The height of English elegance, the distinguished Googie Withers made appearances in everything from Alfred Hitchcock adventures (The Lady Vanishes) to multiple, stagey dramas with Michael Powell (the director of the controversial Peeping Tom).
If they search their memories, classic horror lovers would find they remember her fondly, as well. As Joan Cortland in the acclaimed 1945 anthology Dead of Night, Withers proved herself to be a cunning adversary for a maniacal spirit that dwells within a mirror in one of the film’s most haunting tales. As Cortland’s husband Peter (Ralph Michael) suffers greatly due to the visions he sees within the spectral looking glass’ reflection, Joan wisely uses her investigative skills to determine its history, learning simultaneously how to defeat it. Working with subtle economy and grace, Withers proves herself to be truly modern, gracefully victorious heroine of horror here.
Nicely, Withers showed the extent of her range by playing the connivingly determined Helen Nosseross in the moody 1950 film noir Night and the City, as well. Teaming up with Richard Widmark’s wild eyed con man, Wither’s spits out Helen’s dialogue with spite and vitriolic vinegar, her disdain for her corpulent businessman husband (Francis L. Sullivan) visible in every frame of film that she imbues with her commanding presence.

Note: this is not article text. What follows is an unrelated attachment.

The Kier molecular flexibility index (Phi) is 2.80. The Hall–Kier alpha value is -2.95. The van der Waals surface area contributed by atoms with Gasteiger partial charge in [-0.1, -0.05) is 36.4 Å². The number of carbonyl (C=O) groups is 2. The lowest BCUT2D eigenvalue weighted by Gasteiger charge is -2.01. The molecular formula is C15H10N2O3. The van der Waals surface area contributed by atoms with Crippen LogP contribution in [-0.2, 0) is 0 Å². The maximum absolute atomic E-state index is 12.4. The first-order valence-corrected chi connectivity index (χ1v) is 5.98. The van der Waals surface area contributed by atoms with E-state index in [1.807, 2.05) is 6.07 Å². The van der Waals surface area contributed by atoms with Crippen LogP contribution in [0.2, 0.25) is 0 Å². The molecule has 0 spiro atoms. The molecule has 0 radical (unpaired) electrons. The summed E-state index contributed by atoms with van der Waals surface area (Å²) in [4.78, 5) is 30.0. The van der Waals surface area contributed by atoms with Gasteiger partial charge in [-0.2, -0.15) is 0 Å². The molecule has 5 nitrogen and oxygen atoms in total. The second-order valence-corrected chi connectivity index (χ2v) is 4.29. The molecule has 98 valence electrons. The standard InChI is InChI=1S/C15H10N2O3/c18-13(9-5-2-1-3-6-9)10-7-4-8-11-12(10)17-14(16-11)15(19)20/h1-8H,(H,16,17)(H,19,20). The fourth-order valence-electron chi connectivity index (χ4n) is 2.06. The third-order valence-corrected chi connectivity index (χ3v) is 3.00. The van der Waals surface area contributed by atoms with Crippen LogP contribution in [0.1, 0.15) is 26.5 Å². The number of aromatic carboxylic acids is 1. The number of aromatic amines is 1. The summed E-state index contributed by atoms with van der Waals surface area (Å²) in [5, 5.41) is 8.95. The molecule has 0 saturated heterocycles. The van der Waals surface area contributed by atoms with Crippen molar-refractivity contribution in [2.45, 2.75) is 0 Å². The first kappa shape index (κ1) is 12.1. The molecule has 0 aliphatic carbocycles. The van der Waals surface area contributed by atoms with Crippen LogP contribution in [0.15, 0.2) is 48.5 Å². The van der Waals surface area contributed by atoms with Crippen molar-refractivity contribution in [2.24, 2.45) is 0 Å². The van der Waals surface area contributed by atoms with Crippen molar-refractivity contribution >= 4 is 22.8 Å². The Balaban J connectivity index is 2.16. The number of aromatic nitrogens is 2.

Indeed, with dozens of theater projects and distinguished cinematic adventures to her credit, Withers, who died in 2011 at the age of 94, is definitely worthy of significant rediscovery by today’s always hungry celluloid masses.
Until the next time, SWEET love and pink GRUE, Big Gay Horror Fan!